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Re: In the New Yorker...
« Reply #539 on: September 01, 2012, 09:42:03 pm »
It was a good story; however, I'm getting a little tired of Munro's often used theme. What's wrong with Canadian men anyway that they are always taking advantage of women so? I also read the T. C. Boyle story in this week's issue, (Something) Wood. It started out promisingly but ended strangely, as if he had to rush off to an appointment.

I have something terrible to confess: I never really "get" Alice Munro. She's revered among all writers, but I read her stories and come to the end and think, "OK, so?" I know -- shameful! Also, from what I've read of her she sounds very nice. I'd probably like her. What's wrong with me?

T.C. Boyle I have much better luck with. He exudes such authorial authority that he usually carries me along. But I haven't yet read, or seen, the story you mentioned. And I did bail on his fairly recent George Saunderish one about the giant guy in some Latin American dictatorship being kept in captivity for breeding a race of giants.

Fiction used to be the part of the New Yorker I would most reliably read (well, that and movie reviews). Now I rarely read it unless at first glance it looks easy (lots of dialogue and short paragraphs) and short. I rarely read stories that refer to their protagonists primarily by their last names. I rarely read stories with long paragraphs of dialogueless prose. I rarely read stories unless I can get into them within the first couple of paragraphs.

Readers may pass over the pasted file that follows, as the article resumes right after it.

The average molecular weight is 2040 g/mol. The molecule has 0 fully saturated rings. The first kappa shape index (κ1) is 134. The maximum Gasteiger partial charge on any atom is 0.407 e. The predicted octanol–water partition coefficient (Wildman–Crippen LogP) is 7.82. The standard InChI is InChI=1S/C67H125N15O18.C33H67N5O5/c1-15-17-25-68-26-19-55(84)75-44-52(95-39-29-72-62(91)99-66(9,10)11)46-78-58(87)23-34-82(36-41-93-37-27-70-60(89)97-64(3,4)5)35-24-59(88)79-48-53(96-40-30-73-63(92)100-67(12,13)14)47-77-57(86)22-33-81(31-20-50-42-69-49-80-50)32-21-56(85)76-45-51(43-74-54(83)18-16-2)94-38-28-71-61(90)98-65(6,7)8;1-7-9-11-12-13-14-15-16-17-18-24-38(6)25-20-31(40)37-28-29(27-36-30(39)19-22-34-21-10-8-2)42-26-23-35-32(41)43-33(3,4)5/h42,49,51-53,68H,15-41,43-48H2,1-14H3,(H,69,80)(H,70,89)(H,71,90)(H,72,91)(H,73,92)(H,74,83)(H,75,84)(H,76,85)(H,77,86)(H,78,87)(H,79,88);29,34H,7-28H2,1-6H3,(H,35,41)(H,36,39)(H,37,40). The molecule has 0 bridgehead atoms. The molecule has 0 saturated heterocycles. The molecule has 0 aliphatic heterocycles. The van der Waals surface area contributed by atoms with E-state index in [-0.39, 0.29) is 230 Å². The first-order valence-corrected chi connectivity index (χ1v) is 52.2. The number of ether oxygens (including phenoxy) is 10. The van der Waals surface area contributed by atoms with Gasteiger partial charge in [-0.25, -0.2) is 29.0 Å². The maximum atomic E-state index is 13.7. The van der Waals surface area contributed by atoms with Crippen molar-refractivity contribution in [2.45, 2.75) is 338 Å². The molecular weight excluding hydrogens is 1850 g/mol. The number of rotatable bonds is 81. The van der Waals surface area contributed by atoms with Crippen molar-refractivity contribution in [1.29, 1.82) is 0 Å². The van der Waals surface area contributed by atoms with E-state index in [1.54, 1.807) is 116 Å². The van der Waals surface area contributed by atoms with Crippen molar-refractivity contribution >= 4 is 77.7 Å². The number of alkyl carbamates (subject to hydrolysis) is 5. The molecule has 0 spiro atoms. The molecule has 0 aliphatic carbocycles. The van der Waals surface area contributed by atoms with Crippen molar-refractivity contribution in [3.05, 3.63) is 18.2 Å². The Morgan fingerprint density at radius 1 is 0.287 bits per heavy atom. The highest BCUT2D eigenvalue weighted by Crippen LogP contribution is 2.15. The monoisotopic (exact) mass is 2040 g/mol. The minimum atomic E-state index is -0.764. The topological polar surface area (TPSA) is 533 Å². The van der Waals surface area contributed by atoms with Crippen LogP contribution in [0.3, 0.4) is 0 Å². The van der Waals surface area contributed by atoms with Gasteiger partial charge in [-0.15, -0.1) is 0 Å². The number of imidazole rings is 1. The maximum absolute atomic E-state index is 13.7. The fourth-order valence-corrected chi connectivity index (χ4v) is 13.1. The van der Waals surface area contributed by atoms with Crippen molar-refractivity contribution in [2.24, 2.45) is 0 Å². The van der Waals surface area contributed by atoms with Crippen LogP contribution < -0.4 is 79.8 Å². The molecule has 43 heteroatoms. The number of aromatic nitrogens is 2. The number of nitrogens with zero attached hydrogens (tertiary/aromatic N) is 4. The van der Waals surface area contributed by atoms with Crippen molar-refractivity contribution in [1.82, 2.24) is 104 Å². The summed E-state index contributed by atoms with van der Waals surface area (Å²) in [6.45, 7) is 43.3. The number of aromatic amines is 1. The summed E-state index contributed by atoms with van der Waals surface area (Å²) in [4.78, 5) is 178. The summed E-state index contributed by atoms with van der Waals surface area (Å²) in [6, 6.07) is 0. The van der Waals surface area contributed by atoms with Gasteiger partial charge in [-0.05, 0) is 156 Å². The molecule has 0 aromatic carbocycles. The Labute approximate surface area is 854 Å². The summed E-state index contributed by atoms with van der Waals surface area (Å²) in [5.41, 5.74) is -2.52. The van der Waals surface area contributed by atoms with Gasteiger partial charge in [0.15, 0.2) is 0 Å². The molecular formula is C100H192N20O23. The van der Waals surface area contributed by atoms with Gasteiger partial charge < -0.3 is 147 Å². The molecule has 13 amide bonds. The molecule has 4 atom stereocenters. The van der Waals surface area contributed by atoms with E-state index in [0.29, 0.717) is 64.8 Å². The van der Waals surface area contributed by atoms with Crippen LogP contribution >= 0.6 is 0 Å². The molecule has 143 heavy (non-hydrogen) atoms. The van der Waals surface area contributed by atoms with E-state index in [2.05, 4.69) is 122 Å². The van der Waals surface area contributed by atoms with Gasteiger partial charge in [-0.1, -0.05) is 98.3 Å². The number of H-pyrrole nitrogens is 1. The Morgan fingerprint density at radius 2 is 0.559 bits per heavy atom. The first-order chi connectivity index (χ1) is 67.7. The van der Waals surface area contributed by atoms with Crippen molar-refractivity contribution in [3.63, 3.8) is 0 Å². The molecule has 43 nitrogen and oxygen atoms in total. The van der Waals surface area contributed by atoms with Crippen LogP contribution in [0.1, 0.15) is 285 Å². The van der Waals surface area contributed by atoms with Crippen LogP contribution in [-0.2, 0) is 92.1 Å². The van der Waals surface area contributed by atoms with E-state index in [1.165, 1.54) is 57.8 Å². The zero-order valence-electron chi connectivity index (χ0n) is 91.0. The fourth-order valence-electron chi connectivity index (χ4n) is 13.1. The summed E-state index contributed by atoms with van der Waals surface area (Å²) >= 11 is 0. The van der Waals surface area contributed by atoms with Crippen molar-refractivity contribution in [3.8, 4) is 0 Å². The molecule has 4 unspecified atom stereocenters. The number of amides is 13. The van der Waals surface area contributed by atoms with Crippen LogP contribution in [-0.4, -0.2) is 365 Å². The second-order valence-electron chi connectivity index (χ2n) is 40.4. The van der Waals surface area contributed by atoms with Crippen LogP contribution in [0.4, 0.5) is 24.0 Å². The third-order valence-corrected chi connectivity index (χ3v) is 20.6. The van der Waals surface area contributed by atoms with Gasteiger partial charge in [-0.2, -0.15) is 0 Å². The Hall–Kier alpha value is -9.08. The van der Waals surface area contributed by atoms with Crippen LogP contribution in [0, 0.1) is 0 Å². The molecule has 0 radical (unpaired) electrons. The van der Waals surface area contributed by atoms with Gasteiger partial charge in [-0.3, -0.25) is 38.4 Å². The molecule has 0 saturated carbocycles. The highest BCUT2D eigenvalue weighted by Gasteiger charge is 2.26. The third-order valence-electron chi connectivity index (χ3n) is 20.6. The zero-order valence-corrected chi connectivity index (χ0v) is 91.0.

Now the parts of the New Yorker I most reliably read are still movie reviews (especially Anthony Lane's), James Surewiecki's (sp?) columns, the main editorial if I'm interested in the topic, Shouts and Murmurs (unless I start them and they seem too far-fetched -- I love Bob Odenkirk on Breaking Bad, but his recent S&M lost me midway through). The book reviews sometimes, if I have any interest in the book.

After that, it's hit and miss depending on the writer and subject.